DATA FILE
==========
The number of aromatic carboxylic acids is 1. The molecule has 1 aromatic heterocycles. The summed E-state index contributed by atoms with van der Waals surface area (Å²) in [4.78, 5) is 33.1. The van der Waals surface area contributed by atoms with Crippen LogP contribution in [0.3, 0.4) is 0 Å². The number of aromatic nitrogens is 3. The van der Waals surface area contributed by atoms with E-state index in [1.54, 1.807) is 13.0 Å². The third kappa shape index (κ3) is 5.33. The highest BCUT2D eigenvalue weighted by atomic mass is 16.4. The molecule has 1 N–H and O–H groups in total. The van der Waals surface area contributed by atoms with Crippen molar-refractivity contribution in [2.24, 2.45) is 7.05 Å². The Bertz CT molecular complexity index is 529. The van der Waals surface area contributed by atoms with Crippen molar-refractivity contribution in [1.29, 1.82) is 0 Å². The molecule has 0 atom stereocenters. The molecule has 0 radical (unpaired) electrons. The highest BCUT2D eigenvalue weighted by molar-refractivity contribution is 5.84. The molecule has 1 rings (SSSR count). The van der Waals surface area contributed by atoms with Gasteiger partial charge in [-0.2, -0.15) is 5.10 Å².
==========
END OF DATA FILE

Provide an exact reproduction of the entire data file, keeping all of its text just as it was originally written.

The number of aromatic carboxylic acids is 1. The molecule has 1 aromatic heterocycles. The summed E-state index contributed by atoms with van der Waals surface area (Å²) in [4.78, 5) is 33.1. The van der Waals surface area contributed by atoms with Crippen LogP contribution in [0.3, 0.4) is 0 Å². The number of aromatic nitrogens is 3. The van der Waals surface area contributed by atoms with E-state index in [1.54, 1.807) is 13.0 Å². The third kappa shape index (κ3) is 5.33. The highest BCUT2D eigenvalue weighted by atomic mass is 16.4. The molecule has 1 N–H and O–H groups in total. The van der Waals surface area contributed by atoms with Crippen molar-refractivity contribution in [2.24, 2.45) is 7.05 Å². The Bertz CT molecular complexity index is 529. The van der Waals surface area contributed by atoms with Crippen molar-refractivity contribution in [1.29, 1.82) is 0 Å². The molecule has 0 atom stereocenters. The molecule has 0 radical (unpaired) electrons. The highest BCUT2D eigenvalue weighted by molar-refractivity contribution is 5.84. The molecule has 1 rings (SSSR count). The van der Waals surface area contributed by atoms with Gasteiger partial charge in [-0.2, -0.15) is 5.10 Å².